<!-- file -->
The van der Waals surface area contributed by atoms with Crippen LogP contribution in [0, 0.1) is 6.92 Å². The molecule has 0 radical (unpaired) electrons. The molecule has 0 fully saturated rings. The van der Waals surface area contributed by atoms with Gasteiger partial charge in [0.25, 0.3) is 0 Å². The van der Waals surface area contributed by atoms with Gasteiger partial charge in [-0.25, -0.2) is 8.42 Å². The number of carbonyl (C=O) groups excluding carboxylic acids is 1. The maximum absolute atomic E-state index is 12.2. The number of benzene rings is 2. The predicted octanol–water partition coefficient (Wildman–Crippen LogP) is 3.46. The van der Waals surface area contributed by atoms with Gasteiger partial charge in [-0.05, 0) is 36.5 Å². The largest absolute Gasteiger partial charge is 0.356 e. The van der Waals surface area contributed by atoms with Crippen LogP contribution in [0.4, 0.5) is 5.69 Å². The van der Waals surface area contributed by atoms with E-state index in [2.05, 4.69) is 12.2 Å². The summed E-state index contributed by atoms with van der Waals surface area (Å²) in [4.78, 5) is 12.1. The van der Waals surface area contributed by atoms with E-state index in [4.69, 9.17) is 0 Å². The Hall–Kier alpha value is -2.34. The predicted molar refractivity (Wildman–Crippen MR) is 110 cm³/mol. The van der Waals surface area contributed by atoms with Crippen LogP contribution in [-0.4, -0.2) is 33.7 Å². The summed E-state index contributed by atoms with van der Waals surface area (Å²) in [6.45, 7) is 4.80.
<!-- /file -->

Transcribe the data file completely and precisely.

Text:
The van der Waals surface area contributed by atoms with Crippen LogP contribution in [0, 0.1) is 6.92 Å². The molecule has 0 radical (unpaired) electrons. The molecule has 0 fully saturated rings. The van der Waals surface area contributed by atoms with Gasteiger partial charge in [0.25, 0.3) is 0 Å². The van der Waals surface area contributed by atoms with Gasteiger partial charge in [-0.25, -0.2) is 8.42 Å². The number of carbonyl (C=O) groups excluding carboxylic acids is 1. The maximum absolute atomic E-state index is 12.2. The number of benzene rings is 2. The predicted octanol–water partition coefficient (Wildman–Crippen LogP) is 3.46. The van der Waals surface area contributed by atoms with Gasteiger partial charge in [-0.05, 0) is 36.5 Å². The largest absolute Gasteiger partial charge is 0.356 e. The van der Waals surface area contributed by atoms with Crippen LogP contribution in [0.4, 0.5) is 5.69 Å². The van der Waals surface area contributed by atoms with E-state index in [2.05, 4.69) is 12.2 Å². The summed E-state index contributed by atoms with van der Waals surface area (Å²) in [4.78, 5) is 12.1. The van der Waals surface area contributed by atoms with E-state index in [4.69, 9.17) is 0 Å². The Hall–Kier alpha value is -2.34. The predicted molar refractivity (Wildman–Crippen MR) is 110 cm³/mol. The van der Waals surface area contributed by atoms with Crippen LogP contribution in [-0.4, -0.2) is 33.7 Å². The summed E-state index contributed by atoms with van der Waals surface area (Å²) in [6.45, 7) is 4.80.